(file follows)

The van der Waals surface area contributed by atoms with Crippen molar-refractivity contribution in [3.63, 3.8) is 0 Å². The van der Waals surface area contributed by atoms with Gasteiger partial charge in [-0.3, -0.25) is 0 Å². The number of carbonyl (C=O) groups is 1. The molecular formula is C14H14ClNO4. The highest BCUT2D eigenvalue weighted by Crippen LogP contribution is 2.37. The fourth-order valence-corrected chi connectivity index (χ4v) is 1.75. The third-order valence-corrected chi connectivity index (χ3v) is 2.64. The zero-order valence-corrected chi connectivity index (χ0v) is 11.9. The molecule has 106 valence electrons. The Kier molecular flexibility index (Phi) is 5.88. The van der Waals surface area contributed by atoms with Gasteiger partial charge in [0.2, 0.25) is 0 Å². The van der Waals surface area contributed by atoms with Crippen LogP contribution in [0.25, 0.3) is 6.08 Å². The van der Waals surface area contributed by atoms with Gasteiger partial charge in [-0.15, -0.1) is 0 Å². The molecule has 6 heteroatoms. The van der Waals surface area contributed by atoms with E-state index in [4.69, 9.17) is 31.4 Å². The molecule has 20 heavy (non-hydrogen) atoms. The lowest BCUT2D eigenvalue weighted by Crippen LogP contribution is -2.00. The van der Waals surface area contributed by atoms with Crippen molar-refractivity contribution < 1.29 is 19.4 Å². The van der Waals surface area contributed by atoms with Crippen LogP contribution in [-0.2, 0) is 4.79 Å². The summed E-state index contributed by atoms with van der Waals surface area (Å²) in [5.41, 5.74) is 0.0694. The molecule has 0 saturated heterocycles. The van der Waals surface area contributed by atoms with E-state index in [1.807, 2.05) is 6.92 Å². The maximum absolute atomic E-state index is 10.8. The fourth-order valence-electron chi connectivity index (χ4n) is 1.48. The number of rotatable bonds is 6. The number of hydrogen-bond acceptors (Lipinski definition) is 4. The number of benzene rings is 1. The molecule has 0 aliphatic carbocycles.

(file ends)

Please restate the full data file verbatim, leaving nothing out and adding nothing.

The van der Waals surface area contributed by atoms with Crippen molar-refractivity contribution in [3.63, 3.8) is 0 Å². The van der Waals surface area contributed by atoms with Gasteiger partial charge in [-0.3, -0.25) is 0 Å². The number of carbonyl (C=O) groups is 1. The molecular formula is C14H14ClNO4. The highest BCUT2D eigenvalue weighted by Crippen LogP contribution is 2.37. The fourth-order valence-corrected chi connectivity index (χ4v) is 1.75. The third-order valence-corrected chi connectivity index (χ3v) is 2.64. The zero-order valence-corrected chi connectivity index (χ0v) is 11.9. The molecule has 106 valence electrons. The Kier molecular flexibility index (Phi) is 5.88. The van der Waals surface area contributed by atoms with Gasteiger partial charge in [0.2, 0.25) is 0 Å². The van der Waals surface area contributed by atoms with Crippen LogP contribution in [0.25, 0.3) is 6.08 Å². The van der Waals surface area contributed by atoms with Gasteiger partial charge in [-0.15, -0.1) is 0 Å². The molecule has 6 heteroatoms. The van der Waals surface area contributed by atoms with E-state index in [4.69, 9.17) is 31.4 Å². The molecule has 20 heavy (non-hydrogen) atoms. The lowest BCUT2D eigenvalue weighted by Crippen LogP contribution is -2.00. The van der Waals surface area contributed by atoms with Crippen molar-refractivity contribution < 1.29 is 19.4 Å². The van der Waals surface area contributed by atoms with Crippen LogP contribution in [-0.2, 0) is 4.79 Å². The summed E-state index contributed by atoms with van der Waals surface area (Å²) in [5.41, 5.74) is 0.0694. The molecule has 0 saturated heterocycles. The van der Waals surface area contributed by atoms with E-state index in [1.807, 2.05) is 6.92 Å². The maximum absolute atomic E-state index is 10.8. The fourth-order valence-electron chi connectivity index (χ4n) is 1.48. The number of rotatable bonds is 6. The number of hydrogen-bond acceptors (Lipinski definition) is 4. The number of benzene rings is 1. The molecule has 0 aliphatic carbocycles.